Alexander Carson (c. 1776-1849), Baptist minister, exercised a fruitful ministry in his native Ireland for half a century. An affectionate and faithful pastor who devoted his entire ministry to his congregation in the little village of Tobermore, Co. Londonderry, Carson also possessed a keen intellect and great logical power, as is evidenced in his writings.
Carson was born in Annahone near Stewartstown, Co. Tyrone, about 1776. His parents were Scottish Presbyterians, settled in Ireland, who consecrated their son to the ministry at an early age. He was sent to a classical school run by a Mr Peebles in the village of Tullyhogue near Cookstown, and afterwards to the University of Glasgow, where, through disciplined study he became a good Greek scholar — ‘the first scholar of his time’, according to Robert Haldane (with whom he was to co-operate on the latter’s Commentary on Romans). He proceeded B.A. and M.A.
In 1798 at the age of twenty-two, he was ordained pastor of the Presbyterian congregation at Tubbermore (Tobermore) in Co. Londonderry. His evangelical Calvinism caused a disagreement with not a few of his hearers who inclined to the Arian heresy that had become so widespread among the Presbyterians in Ireland. A few years later Carson resigned the pastorate, shook off the shackles of Presbyterianism, and published his ‘Reasons for Separating from the Synod of Ulster’ in 1804. Part of his congregation followed him. For some years he preached in barns and in the open air. In 1814 a small meeting-house was built in which he devotedly laboured for thirty years.
In the intervals of his ministry he employed his pen in contending earnestly for the faith, and published books on such disputed subjects as the Inspiration and Interpretation of Scripture, Transubstantiation, The Trinity, etc. In 1827 he had a sharp controversy with Samuel Lee, Professor of Hebrew at Cambridge, and published a book entitled The Incompetency of Prof. Lee for translating the Holy Scriptures, followed by a reply to Lee’s answer. In attempting to refute Haldane’s New Views of Baptism he was himself converted to Baptist principles, and afterwards published (1831) his best-known book, Baptism, Its Mode and Subjects. Of this he printed an enlarged edition in 1844; it was subscribed for by four hundred Baptist ministers. The whole impression was rapidly disposed of, and a new edition of ten thousand copies called for.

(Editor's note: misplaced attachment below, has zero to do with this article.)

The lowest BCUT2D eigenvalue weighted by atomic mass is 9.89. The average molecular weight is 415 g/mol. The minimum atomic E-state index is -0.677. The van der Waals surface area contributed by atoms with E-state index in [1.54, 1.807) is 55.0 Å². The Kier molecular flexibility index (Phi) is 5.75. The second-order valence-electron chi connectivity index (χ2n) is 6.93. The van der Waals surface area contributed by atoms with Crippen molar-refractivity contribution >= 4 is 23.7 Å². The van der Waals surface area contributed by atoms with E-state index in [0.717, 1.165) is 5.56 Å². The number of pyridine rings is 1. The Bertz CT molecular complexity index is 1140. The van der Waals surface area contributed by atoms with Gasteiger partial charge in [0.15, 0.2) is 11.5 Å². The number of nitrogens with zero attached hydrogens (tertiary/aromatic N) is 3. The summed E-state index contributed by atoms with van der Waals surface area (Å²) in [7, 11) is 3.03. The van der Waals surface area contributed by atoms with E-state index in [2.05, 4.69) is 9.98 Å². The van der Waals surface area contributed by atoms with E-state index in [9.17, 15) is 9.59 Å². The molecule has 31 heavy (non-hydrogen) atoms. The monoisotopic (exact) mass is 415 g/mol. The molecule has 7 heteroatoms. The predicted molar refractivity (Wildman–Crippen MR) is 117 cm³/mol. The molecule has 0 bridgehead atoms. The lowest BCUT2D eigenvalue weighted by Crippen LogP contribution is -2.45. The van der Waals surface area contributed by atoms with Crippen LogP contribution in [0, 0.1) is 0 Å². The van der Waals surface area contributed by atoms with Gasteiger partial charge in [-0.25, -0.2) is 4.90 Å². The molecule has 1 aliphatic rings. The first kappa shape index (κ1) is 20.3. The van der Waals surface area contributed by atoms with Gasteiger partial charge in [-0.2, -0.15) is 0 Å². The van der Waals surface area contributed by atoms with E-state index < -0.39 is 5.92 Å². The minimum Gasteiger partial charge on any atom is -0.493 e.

By his writings and the publication of his books Carson became widely known; and so much were they esteemed in America that two universities simultaneously bestowed upon him the honorary degree of LL.D. He also became well known nearer home by travelling through most of the English counties, preaching as he went on behalf of Baptist missions. Returning from his last tour in 1844, while waiting at Liverpool for the steamer to Belfast, he fell over the edge of the quay, dislocated his shoulder, and was nearly drowned. He was rescued and taken to the steamer; but on his arrival at Belfast he was unable to proceed further, and after eight days he died, on August 24, 1844, in the sixty-eighth year of his age. His remains were removed to ‘Solitude’, his house near Tubbermore, and buried near the meeting-house where he had preached, and where six months before he had buried his wife.
A collection of Carson’s works was posthumously published in Dublin in six stout volumes. At the end of the sixth volume there is a copious collection of extracts from sixteen different notices of Carson and his writings, in which he is said to be a second Jonathan Edwards, and the first biblical critic of the nineteenth century.
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